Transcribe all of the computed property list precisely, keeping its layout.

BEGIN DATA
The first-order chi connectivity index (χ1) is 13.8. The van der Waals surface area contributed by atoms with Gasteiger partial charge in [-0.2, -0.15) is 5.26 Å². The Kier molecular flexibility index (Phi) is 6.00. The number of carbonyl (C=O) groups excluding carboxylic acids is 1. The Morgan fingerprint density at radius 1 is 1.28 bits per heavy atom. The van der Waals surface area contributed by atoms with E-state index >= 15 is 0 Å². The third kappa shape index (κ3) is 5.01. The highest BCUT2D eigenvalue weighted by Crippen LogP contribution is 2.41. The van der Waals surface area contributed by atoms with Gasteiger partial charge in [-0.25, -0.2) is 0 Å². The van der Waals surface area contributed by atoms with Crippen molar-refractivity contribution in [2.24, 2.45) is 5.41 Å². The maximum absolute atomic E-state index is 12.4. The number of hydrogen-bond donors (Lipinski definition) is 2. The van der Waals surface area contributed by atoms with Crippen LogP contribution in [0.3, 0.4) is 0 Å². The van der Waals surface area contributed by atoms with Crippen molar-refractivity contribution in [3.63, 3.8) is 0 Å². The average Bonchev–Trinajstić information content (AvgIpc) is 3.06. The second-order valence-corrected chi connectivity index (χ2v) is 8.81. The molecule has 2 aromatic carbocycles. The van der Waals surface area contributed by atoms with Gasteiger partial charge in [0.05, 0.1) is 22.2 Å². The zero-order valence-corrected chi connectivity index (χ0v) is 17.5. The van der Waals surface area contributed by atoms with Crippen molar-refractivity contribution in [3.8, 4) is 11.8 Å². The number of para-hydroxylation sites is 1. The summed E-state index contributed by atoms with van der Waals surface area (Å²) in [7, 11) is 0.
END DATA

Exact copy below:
The first-order chi connectivity index (χ1) is 13.8. The van der Waals surface area contributed by atoms with Gasteiger partial charge in [-0.2, -0.15) is 5.26 Å². The Kier molecular flexibility index (Phi) is 6.00. The number of carbonyl (C=O) groups excluding carboxylic acids is 1. The Morgan fingerprint density at radius 1 is 1.28 bits per heavy atom. The van der Waals surface area contributed by atoms with E-state index >= 15 is 0 Å². The third kappa shape index (κ3) is 5.01. The highest BCUT2D eigenvalue weighted by Crippen LogP contribution is 2.41. The van der Waals surface area contributed by atoms with Gasteiger partial charge in [-0.25, -0.2) is 0 Å². The van der Waals surface area contributed by atoms with Crippen molar-refractivity contribution in [2.24, 2.45) is 5.41 Å². The maximum absolute atomic E-state index is 12.4. The number of hydrogen-bond donors (Lipinski definition) is 2. The van der Waals surface area contributed by atoms with Crippen LogP contribution in [0.3, 0.4) is 0 Å². The van der Waals surface area contributed by atoms with Crippen molar-refractivity contribution in [3.63, 3.8) is 0 Å². The average Bonchev–Trinajstić information content (AvgIpc) is 3.06. The second-order valence-corrected chi connectivity index (χ2v) is 8.81. The molecule has 2 aromatic carbocycles. The van der Waals surface area contributed by atoms with Gasteiger partial charge in [0.05, 0.1) is 22.2 Å². The zero-order valence-corrected chi connectivity index (χ0v) is 17.5. The van der Waals surface area contributed by atoms with Crippen molar-refractivity contribution in [3.8, 4) is 11.8 Å². The number of para-hydroxylation sites is 1. The summed E-state index contributed by atoms with van der Waals surface area (Å²) in [7, 11) is 0.